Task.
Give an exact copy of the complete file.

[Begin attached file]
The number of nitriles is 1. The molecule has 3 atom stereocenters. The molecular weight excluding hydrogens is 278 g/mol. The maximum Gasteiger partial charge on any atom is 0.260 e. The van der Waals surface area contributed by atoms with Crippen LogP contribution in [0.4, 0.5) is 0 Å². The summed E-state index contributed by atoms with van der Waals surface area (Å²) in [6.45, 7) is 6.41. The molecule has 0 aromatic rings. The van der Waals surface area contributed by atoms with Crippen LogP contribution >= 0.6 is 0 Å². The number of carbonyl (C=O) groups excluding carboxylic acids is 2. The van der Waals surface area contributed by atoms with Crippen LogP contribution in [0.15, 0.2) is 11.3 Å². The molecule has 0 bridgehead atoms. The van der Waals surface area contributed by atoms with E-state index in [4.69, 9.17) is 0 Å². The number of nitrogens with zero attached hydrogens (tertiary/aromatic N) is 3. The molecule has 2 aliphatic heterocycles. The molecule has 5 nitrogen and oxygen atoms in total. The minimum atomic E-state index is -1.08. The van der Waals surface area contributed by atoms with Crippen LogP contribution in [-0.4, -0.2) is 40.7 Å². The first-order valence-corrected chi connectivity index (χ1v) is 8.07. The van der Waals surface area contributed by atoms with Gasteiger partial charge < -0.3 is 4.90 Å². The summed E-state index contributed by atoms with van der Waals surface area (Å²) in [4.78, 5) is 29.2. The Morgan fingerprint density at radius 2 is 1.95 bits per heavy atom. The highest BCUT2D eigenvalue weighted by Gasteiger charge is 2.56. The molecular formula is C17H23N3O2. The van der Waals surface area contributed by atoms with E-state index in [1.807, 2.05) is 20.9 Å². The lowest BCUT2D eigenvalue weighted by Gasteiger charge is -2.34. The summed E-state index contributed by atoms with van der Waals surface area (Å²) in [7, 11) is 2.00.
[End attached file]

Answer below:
The number of nitriles is 1. The molecule has 3 atom stereocenters. The molecular weight excluding hydrogens is 278 g/mol. The maximum Gasteiger partial charge on any atom is 0.260 e. The van der Waals surface area contributed by atoms with Crippen LogP contribution in [0.4, 0.5) is 0 Å². The summed E-state index contributed by atoms with van der Waals surface area (Å²) in [6.45, 7) is 6.41. The molecule has 0 aromatic rings. The van der Waals surface area contributed by atoms with Crippen LogP contribution >= 0.6 is 0 Å². The number of carbonyl (C=O) groups excluding carboxylic acids is 2. The van der Waals surface area contributed by atoms with Crippen LogP contribution in [0.15, 0.2) is 11.3 Å². The molecule has 0 bridgehead atoms. The van der Waals surface area contributed by atoms with E-state index in [4.69, 9.17) is 0 Å². The number of nitrogens with zero attached hydrogens (tertiary/aromatic N) is 3. The molecule has 2 aliphatic heterocycles. The molecule has 5 nitrogen and oxygen atoms in total. The minimum atomic E-state index is -1.08. The van der Waals surface area contributed by atoms with Crippen LogP contribution in [-0.4, -0.2) is 40.7 Å². The first-order valence-corrected chi connectivity index (χ1v) is 8.07. The van der Waals surface area contributed by atoms with Gasteiger partial charge < -0.3 is 4.90 Å². The summed E-state index contributed by atoms with van der Waals surface area (Å²) in [4.78, 5) is 29.2. The Morgan fingerprint density at radius 2 is 1.95 bits per heavy atom. The highest BCUT2D eigenvalue weighted by Gasteiger charge is 2.56. The molecular formula is C17H23N3O2. The van der Waals surface area contributed by atoms with E-state index in [1.807, 2.05) is 20.9 Å². The lowest BCUT2D eigenvalue weighted by Gasteiger charge is -2.34. The summed E-state index contributed by atoms with van der Waals surface area (Å²) in [7, 11) is 2.00.